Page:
In the past few decades, technology has changed the way we work and communicate. With each new digital device, tool and app, the world has become more focussed, and even obsessed, with technology as a prime means of communication.
Then in 2020, the COVID-19 pandemic came along and turned our lives upside down, with technology becoming the only viable way for many people to communicate, learn or do business.
Seemingly overnight, bricks-and-mortar traders were forced to embrace e-commerce, restaurants and cafes went from dine-in to delivery-only, offices emptied as employees established themselves as home-based workers, and we collectively adopted the notion of being together, whilst apart.
Amid this seismic shift, social media usage thrived, and many organisations accelerated or expanded their digital PR, marketing and corporate communication strategies.
So then, what’s the role now for face-to-face communication? In a post-pandemic world, should we still create opportunities for in-person communications and engagement?
How digital technologies have changed the game
The notion of digital adoption isn’t new, however 2020 research by McKinsey and Company suggests the pandemic has been a tipping point of historic proportions, speeding up the technological quantum leap at both organisational and industry levels.
Whilst there is no denying the impact of social media on business operations in recent years, in the early months of the pandemic, companies in all sectors and regions changed the way in which their businesses operated. According to McKinsey’s Global Survey of executives, the digitalisation of customer and supply chain interactions – as well as internal operations – was accelerated by three to four years.
Now that these digital systems are in place, it’s likely many will remain. However, we believe the significance of good old face-to-face communication will ensure it makes a resurgence, albeit not quite as before.
The art of personal engagement
Anyone that’s been confined to the same four walls during a lockdown or isolation period can surely attest to the lure of human connection and seeing others in person.
Face-to-face communication – be it a quiet conversation or group presentation – is made up of more than just the message, but also body language cues, voice, and touch.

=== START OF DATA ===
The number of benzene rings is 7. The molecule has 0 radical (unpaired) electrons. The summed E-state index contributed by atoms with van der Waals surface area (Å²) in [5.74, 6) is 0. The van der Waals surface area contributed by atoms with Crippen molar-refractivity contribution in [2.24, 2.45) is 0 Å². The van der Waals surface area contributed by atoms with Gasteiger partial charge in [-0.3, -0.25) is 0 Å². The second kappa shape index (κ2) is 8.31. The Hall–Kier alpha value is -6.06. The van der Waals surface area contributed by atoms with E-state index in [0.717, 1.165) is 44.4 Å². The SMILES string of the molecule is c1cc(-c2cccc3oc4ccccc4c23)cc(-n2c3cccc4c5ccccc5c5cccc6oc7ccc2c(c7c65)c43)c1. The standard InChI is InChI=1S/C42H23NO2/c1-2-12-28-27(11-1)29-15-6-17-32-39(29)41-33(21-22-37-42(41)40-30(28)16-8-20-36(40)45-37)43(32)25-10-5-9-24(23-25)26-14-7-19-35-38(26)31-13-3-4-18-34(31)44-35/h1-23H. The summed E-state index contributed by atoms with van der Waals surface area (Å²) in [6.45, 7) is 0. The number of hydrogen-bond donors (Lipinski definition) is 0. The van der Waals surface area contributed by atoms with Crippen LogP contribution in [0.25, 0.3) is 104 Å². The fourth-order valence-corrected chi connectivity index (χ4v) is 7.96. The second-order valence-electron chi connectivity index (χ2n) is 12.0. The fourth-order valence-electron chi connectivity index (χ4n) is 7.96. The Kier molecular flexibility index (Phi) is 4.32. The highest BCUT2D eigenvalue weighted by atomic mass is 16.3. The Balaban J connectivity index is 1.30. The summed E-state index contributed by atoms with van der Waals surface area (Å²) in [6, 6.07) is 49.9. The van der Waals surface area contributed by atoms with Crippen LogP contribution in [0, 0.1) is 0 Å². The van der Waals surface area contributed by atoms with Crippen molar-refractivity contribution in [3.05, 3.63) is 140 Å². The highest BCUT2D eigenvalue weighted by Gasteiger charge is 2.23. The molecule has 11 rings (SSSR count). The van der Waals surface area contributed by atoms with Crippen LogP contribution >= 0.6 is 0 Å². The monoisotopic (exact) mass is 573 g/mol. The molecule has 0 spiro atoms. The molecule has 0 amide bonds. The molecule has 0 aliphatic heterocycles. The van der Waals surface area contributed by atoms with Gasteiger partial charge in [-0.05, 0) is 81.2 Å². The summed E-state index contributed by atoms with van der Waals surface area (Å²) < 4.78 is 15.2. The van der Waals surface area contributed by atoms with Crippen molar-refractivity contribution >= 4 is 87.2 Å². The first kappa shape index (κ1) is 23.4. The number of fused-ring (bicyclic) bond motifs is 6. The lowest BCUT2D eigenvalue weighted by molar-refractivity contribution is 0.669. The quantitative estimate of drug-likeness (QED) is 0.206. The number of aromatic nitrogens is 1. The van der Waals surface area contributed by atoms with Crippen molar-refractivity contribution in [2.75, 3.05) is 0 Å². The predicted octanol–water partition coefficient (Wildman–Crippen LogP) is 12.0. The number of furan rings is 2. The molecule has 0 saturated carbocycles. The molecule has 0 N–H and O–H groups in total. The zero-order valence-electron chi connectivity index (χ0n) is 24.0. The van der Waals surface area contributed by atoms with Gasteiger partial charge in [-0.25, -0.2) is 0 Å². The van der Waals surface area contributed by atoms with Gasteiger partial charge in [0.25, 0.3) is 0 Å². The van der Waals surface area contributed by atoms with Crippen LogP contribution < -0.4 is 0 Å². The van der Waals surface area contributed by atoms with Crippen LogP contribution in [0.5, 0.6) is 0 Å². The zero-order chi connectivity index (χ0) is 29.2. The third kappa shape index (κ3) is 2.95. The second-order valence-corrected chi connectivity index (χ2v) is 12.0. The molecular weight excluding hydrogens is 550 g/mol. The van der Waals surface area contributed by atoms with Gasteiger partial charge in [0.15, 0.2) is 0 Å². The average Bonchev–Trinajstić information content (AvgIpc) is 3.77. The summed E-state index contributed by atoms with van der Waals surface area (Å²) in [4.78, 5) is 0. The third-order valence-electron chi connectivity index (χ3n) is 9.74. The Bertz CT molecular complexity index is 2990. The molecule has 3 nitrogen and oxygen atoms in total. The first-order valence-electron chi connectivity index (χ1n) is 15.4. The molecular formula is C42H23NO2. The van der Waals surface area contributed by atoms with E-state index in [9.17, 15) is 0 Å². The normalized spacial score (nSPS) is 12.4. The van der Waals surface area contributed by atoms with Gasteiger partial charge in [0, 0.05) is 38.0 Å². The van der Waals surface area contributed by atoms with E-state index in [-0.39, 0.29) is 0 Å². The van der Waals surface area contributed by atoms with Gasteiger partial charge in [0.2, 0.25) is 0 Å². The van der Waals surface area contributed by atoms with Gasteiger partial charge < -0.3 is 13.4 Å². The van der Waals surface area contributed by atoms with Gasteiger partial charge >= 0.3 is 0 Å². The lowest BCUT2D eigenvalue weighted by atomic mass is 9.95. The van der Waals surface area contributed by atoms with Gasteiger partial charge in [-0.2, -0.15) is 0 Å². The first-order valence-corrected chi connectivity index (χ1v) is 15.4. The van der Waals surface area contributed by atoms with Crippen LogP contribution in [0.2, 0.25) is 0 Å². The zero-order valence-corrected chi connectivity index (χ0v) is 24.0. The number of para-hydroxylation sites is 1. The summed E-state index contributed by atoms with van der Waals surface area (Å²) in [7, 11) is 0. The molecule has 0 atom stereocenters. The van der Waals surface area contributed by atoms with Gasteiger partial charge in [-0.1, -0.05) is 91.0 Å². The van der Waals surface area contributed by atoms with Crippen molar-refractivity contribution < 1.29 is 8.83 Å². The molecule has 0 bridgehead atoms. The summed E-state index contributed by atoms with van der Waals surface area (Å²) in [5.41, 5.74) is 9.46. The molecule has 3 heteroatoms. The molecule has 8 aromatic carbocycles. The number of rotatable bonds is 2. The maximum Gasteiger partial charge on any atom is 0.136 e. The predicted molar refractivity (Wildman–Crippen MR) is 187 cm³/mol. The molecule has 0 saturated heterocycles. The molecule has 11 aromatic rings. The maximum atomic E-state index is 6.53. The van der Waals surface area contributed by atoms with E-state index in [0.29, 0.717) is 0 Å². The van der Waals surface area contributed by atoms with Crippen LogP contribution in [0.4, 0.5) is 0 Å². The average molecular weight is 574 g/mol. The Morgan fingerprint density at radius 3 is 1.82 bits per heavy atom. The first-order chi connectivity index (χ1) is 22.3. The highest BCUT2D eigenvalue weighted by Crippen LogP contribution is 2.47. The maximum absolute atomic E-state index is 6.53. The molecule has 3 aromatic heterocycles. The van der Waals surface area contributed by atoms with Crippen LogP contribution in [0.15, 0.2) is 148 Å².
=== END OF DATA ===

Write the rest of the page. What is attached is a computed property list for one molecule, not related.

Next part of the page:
Professor Albert Mehrabian is often cited for his finding that seven per cent of messaging is derived from spoken word, with the remainder from paralinguistics and facial expression. While this is an overly simplistic summary of a specific study featured in his 1981 book Silent Messages: Implicit Communication of Emotions and Attitudes, it does highlight the benefit of face-to-face engagement over other forms.
Learning, conversing, and socialising through a digital means, emails and even video calls, can be ambiguous as it can be hard to gauge someone’s feelings, and often there are misunderstandings.
A face-to-face approach can lead to immediate feedback and a better understanding of someone’s true feelings and concerns.
Part of the strategy
In the digital present, we can often forget about the value of face-to-face communication. At the same time, most businesses cannot realistically reach all their stakeholders with direct human engagement.
Often what’s needed is a mix of communications techniques, starting with a strategic assessment of the types of stakeholders you are trying to reach, the differing needs of these stakeholders and the quantity and quality of information needed to be exchanged.
For example, if you were launching and selling a new app to potentially millions of users around the world, a digital-heavy communication strategy could be appropriate.
However, if you were developing a project or building within a specific community that will impact significantly on local residents and businesses, there would likely still be a place for multiple face-to-face meetings to gain sufficient understanding and insights.
As society continues to deal with the effects of the COVID-19 pandemic, it may require a bit more planning and effort to enable health-focused, socially distanced face-to-face communication opportunities, but the benefits of doing so should make it more than worthwhile.
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